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These Age-Related Eye Conditions Could Increase Dementia Risk, New Study Finds


We all want to keep our vision sharp as we age so we can see clearly and do everyday tasks with ease. However, poor eye health could cause other hassles beyond vision loss. New research suggests that age-related eye conditions might increase the chances of getting dementia.

A recent study published in the British Journal of Ophthalmology looked at the link between dementia risk and eye conditions in participants 55 to 73-years-old. Researchers focused on age-related macular degeneration (AMD), cataract, diabetes-related eye disease (DRED), and glaucoma in the study. Ultimately, they found that the risks were 26 percent increased in participants with AMD, 11 percent higher for those with cataract, and 61 percent greater if they had DRED. The study’s authors couldn’t find a direct connection between glaucoma and all-cause dementia.

“Diabetes, hypertension, heart disease, depression, and stroke newly identified during follow-up mediated the association between cataract and incident dementia as well as the association between DRED and incident dementia,” they wrote.

Essentially, these other health factors were found to play a part in boosting the likelihood of developing cataract and DRED, leading to dementia. Thankfully, we can make a few lifestyle tweaks to keep our vision in tip-top shape and protect brain health.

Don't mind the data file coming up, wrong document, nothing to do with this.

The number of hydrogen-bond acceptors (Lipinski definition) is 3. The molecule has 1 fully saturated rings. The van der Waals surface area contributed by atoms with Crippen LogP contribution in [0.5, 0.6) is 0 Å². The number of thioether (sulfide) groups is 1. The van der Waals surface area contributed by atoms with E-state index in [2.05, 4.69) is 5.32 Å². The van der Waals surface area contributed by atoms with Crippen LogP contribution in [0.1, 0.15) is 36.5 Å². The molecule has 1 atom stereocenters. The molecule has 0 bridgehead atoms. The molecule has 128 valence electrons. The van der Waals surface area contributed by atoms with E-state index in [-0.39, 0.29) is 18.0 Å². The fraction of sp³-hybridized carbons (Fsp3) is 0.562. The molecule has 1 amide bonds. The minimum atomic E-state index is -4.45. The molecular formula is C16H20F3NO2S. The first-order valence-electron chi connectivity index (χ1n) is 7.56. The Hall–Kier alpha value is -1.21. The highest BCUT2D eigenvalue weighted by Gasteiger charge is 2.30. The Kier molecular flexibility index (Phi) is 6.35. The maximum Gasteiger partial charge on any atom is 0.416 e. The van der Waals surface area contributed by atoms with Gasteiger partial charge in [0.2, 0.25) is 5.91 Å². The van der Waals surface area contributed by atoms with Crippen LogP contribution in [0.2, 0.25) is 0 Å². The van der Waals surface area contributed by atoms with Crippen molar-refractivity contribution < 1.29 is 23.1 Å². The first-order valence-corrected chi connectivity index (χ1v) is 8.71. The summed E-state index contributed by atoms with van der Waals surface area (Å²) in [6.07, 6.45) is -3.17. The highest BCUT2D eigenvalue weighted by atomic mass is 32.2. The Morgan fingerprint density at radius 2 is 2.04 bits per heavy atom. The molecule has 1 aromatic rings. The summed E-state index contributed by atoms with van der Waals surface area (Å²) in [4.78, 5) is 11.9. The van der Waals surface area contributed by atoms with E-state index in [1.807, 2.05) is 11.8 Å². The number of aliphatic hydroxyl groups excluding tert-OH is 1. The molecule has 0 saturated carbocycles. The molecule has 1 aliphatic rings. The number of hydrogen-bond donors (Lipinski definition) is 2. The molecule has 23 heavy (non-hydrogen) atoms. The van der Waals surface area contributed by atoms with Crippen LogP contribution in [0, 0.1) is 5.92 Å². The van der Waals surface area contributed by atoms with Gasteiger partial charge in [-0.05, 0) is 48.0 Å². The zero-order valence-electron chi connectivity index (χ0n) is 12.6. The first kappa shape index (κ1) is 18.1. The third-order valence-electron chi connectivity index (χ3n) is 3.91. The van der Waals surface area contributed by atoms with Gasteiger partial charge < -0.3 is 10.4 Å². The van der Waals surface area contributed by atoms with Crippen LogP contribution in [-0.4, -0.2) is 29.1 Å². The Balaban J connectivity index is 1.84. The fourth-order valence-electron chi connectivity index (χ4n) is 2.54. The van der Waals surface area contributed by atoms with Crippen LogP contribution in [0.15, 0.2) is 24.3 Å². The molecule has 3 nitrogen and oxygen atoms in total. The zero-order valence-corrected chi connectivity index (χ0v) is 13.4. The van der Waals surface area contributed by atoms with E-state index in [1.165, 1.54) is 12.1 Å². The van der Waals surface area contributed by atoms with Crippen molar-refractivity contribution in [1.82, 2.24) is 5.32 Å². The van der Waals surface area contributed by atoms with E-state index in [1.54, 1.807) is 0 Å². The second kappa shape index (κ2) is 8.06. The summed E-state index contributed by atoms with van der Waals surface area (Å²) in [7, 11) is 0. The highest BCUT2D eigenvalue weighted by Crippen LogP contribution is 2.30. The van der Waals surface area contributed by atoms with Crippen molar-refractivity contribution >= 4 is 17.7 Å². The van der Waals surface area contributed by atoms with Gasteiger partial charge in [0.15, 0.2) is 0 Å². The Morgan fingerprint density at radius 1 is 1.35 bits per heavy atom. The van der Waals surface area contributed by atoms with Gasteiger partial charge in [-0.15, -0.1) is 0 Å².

Eating more foods rich in lycopene like pink grapefruit, guava, and tomatoes is a great place to start. This antioxidant blocks any vision damage caused by free radicals and oxidative stress in the body. Also, reducing your screen time and even doing eye exercises daily prevents constant exposure to blue light, which can weaken vision over time.

Most importantly, speaking with your doctor and scheduling a yearly in-person comprehensive eye exam can ensure that you avoid developing serious troubles. Taking care of your eyes first can allow you to put the rest of your health in perfect focus!

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